Considerable progress has been made recently using deep sequencing to characterize the mutant spectra in several human RNA viral pathogens: human immunodeficiency virus (HIV) [3–6], hepatitis C virus (HCV) [7–9] and influenza [10, 11]. In particular, deep sequencing has been used to identify medically relevant drug-resistant rare variants that impact anti-retroviral drug treatment outcomes [11–15]. Many of the earliest efforts have targeted specific hyper variable genomic regions using 454 sequencing; more recently published studies have begun to target more of the genome with high depths using the greater sequencing output of Illumina technologies [16, 17]. Recently, the software tool for managing deep sequencing data, Segminator II, was introduced and used to compare performance of Illumina and 454 deep sequencing of influenza . However, less emphasis was given to evaluating a general subconsensus base calling procedure and the impact of PCR amplification was not considered. Two other available packages that address PCR errors and known sequencing error modes, AmpliconNoise  and RC454 , are designed specifically for 454 pyrosequencing data. In a recent Illumina deep sequencing study of foot-and-mouth disease virus samples, Wright et al.  counted evidence for between 1,434 and 2,622 rare variants present in their samples. Their approach relied on an estimated error rate from the sequencer without the use of sequencing controls and included sequencing each sample twice to correct for sequencing error, which would present practical problems for sequencing larger numbers of samples collected from an outbreak. Moreover, recent work has indicated the presence of non-uniform error rates in Illumina sequence data in particular, and highlights the ongoing challenge of correctly separating the true mutant spectra from sequencing related errors [15, 22–24].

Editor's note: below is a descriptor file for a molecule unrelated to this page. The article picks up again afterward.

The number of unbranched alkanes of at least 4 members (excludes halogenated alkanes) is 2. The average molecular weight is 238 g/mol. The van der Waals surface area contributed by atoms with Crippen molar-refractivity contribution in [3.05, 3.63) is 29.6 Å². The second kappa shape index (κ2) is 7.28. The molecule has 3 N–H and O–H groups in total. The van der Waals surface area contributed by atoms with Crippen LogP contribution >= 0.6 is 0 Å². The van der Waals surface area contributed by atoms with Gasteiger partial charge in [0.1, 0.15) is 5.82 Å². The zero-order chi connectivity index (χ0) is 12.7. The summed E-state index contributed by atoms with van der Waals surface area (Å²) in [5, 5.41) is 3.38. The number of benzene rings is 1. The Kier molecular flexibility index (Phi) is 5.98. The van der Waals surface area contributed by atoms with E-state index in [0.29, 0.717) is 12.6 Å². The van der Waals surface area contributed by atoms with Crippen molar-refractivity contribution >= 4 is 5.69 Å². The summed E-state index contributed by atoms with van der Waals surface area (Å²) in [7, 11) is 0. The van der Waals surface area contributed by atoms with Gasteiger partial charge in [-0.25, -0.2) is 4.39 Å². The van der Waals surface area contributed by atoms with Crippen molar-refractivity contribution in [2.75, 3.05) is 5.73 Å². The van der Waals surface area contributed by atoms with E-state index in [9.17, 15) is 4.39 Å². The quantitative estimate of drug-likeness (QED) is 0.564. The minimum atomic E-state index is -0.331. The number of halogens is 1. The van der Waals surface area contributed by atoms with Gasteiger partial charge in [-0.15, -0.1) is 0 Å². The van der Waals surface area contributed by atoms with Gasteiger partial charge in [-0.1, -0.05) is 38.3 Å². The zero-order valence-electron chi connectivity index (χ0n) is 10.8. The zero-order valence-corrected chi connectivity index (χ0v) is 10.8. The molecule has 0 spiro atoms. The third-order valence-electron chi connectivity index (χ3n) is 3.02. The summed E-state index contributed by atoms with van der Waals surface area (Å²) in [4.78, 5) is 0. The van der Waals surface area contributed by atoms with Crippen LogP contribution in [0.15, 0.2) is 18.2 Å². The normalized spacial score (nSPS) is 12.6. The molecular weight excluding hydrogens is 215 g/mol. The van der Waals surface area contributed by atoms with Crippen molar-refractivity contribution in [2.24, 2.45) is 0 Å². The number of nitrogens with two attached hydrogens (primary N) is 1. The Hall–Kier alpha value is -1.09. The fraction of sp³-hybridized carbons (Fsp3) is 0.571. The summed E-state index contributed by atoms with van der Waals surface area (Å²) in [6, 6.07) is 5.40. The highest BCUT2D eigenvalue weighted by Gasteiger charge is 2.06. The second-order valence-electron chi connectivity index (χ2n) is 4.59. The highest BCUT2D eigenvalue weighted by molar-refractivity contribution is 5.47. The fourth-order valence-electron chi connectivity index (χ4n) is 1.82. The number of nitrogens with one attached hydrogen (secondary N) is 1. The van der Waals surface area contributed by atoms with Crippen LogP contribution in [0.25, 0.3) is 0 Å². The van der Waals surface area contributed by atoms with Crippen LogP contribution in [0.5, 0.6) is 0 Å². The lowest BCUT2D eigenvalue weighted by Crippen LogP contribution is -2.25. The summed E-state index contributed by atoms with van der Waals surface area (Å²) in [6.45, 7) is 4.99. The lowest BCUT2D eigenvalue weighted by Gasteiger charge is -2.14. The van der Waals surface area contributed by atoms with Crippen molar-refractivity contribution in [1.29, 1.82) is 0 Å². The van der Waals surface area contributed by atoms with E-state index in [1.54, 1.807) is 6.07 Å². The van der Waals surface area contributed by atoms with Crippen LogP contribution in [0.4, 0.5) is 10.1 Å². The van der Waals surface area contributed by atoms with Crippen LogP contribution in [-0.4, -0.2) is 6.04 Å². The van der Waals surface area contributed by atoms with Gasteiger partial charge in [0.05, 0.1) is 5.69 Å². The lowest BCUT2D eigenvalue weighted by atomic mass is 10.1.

To date, few investigations have applied high throughput sequencing on viruses that naturally circulate in animal hosts. Given the potential for RNA viruses that circulate in a non-human host reservoir to infect new host types, including humans , it is important to study viral evolution at the highest resolution for measuring genetic change. Characterizing these viruses pose a particular challenge since the starting material can be too small (or rare) to directly sequence without PCR amplification or growth in cell culture, which can introduce new errors to the measurement process . As a pilot study for a series of viral evolution studies, three viral samples collected from naturally infected hosts--two fox rabies brain tissue samples and one bovine coronavirus (BCV) nasal sample–were sequenced using Illumina paired-end read technology at ultra-deep coverage (> 300,000x raw reads). Two plasmid clones containing 1 kb region of the rabies and BCV genomes served as error controls in the study. Error rates seen in plasmids provided a best estimate of the combined PCR and sequencing error rate for the natural samples .